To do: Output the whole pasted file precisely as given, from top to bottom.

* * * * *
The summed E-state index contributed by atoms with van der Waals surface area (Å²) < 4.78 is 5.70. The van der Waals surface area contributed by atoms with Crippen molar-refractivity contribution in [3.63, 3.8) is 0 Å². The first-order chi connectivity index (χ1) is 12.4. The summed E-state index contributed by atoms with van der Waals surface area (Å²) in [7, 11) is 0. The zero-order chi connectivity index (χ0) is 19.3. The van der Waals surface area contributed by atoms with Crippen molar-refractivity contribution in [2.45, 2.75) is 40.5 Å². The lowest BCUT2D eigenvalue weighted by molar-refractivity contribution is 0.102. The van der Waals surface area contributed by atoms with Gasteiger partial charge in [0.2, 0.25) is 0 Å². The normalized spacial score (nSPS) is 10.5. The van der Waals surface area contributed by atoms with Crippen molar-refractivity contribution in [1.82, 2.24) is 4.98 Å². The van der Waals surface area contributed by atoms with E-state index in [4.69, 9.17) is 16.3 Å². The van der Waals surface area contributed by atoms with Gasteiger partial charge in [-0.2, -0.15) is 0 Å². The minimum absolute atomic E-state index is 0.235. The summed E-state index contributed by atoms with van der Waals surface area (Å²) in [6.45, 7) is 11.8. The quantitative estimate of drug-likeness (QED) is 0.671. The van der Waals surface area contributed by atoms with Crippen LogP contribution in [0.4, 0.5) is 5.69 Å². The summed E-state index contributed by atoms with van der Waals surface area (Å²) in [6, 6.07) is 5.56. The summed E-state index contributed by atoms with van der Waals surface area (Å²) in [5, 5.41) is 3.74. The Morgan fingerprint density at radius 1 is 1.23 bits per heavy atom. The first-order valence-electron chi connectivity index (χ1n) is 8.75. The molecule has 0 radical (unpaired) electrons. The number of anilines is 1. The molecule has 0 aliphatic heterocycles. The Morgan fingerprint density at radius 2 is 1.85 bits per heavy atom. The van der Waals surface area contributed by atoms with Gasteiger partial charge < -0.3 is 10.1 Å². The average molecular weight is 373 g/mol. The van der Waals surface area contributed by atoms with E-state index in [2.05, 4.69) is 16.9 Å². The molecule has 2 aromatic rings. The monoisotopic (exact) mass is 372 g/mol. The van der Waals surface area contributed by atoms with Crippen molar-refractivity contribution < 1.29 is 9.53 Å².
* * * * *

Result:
The summed E-state index contributed by atoms with van der Waals surface area (Å²) < 4.78 is 5.70. The van der Waals surface area contributed by atoms with Crippen molar-refractivity contribution in [3.63, 3.8) is 0 Å². The first-order chi connectivity index (χ1) is 12.4. The summed E-state index contributed by atoms with van der Waals surface area (Å²) in [7, 11) is 0. The zero-order chi connectivity index (χ0) is 19.3. The van der Waals surface area contributed by atoms with Crippen molar-refractivity contribution in [2.45, 2.75) is 40.5 Å². The lowest BCUT2D eigenvalue weighted by molar-refractivity contribution is 0.102. The van der Waals surface area contributed by atoms with Gasteiger partial charge in [0.2, 0.25) is 0 Å². The normalized spacial score (nSPS) is 10.5. The van der Waals surface area contributed by atoms with Crippen molar-refractivity contribution in [1.82, 2.24) is 4.98 Å². The van der Waals surface area contributed by atoms with E-state index in [4.69, 9.17) is 16.3 Å². The van der Waals surface area contributed by atoms with Gasteiger partial charge in [-0.2, -0.15) is 0 Å². The minimum absolute atomic E-state index is 0.235. The summed E-state index contributed by atoms with van der Waals surface area (Å²) in [6.45, 7) is 11.8. The quantitative estimate of drug-likeness (QED) is 0.671. The van der Waals surface area contributed by atoms with Crippen LogP contribution in [0.4, 0.5) is 5.69 Å². The summed E-state index contributed by atoms with van der Waals surface area (Å²) in [6, 6.07) is 5.56. The summed E-state index contributed by atoms with van der Waals surface area (Å²) in [5, 5.41) is 3.74. The Morgan fingerprint density at radius 1 is 1.23 bits per heavy atom. The first-order valence-electron chi connectivity index (χ1n) is 8.75. The molecule has 0 radical (unpaired) electrons. The number of anilines is 1. The molecule has 0 aliphatic heterocycles. The Morgan fingerprint density at radius 2 is 1.85 bits per heavy atom. The van der Waals surface area contributed by atoms with Gasteiger partial charge < -0.3 is 10.1 Å². The average molecular weight is 373 g/mol. The van der Waals surface area contributed by atoms with E-state index in [2.05, 4.69) is 16.9 Å². The molecule has 2 aromatic rings. The monoisotopic (exact) mass is 372 g/mol. The van der Waals surface area contributed by atoms with Crippen molar-refractivity contribution < 1.29 is 9.53 Å².